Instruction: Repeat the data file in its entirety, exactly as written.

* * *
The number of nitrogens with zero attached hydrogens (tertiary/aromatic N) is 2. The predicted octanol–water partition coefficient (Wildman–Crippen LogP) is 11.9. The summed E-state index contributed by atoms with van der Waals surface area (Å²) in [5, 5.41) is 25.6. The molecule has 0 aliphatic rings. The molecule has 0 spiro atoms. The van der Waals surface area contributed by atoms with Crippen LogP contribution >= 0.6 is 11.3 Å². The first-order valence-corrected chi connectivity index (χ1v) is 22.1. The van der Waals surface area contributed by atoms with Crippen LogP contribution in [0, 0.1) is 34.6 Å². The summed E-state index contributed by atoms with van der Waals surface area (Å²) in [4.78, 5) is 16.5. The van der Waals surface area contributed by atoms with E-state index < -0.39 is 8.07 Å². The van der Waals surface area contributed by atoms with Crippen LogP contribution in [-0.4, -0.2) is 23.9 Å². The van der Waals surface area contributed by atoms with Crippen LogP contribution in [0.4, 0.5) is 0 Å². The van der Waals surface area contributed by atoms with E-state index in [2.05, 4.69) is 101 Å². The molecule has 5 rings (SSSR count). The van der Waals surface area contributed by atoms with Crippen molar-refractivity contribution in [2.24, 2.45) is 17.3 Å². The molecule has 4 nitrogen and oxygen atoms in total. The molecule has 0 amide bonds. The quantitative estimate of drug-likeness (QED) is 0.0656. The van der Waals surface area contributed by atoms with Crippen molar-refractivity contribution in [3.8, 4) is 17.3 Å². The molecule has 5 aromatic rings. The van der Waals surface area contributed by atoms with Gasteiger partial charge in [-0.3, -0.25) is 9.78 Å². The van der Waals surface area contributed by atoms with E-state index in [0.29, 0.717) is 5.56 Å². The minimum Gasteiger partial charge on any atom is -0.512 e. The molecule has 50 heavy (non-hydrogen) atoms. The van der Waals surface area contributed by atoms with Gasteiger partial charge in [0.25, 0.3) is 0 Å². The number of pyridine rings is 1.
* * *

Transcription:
The number of nitrogens with zero attached hydrogens (tertiary/aromatic N) is 2. The predicted octanol–water partition coefficient (Wildman–Crippen LogP) is 11.9. The summed E-state index contributed by atoms with van der Waals surface area (Å²) in [5, 5.41) is 25.6. The molecule has 0 aliphatic rings. The molecule has 0 spiro atoms. The van der Waals surface area contributed by atoms with Crippen LogP contribution >= 0.6 is 11.3 Å². The first-order valence-corrected chi connectivity index (χ1v) is 22.1. The van der Waals surface area contributed by atoms with Crippen LogP contribution in [0, 0.1) is 34.6 Å². The summed E-state index contributed by atoms with van der Waals surface area (Å²) in [4.78, 5) is 16.5. The van der Waals surface area contributed by atoms with E-state index < -0.39 is 8.07 Å². The van der Waals surface area contributed by atoms with Crippen LogP contribution in [-0.4, -0.2) is 23.9 Å². The van der Waals surface area contributed by atoms with Crippen LogP contribution in [0.4, 0.5) is 0 Å². The van der Waals surface area contributed by atoms with E-state index in [2.05, 4.69) is 101 Å². The molecule has 5 rings (SSSR count). The van der Waals surface area contributed by atoms with Crippen molar-refractivity contribution in [2.24, 2.45) is 17.3 Å². The molecule has 4 nitrogen and oxygen atoms in total. The molecule has 0 amide bonds. The quantitative estimate of drug-likeness (QED) is 0.0656. The van der Waals surface area contributed by atoms with Crippen molar-refractivity contribution in [3.8, 4) is 17.3 Å². The molecule has 5 aromatic rings. The van der Waals surface area contributed by atoms with Gasteiger partial charge in [-0.3, -0.25) is 9.78 Å². The van der Waals surface area contributed by atoms with E-state index in [0.29, 0.717) is 5.56 Å². The minimum Gasteiger partial charge on any atom is -0.512 e. The molecule has 50 heavy (non-hydrogen) atoms. The van der Waals surface area contributed by atoms with Gasteiger partial charge in [0.25, 0.3) is 0 Å². The number of pyridine rings is 1.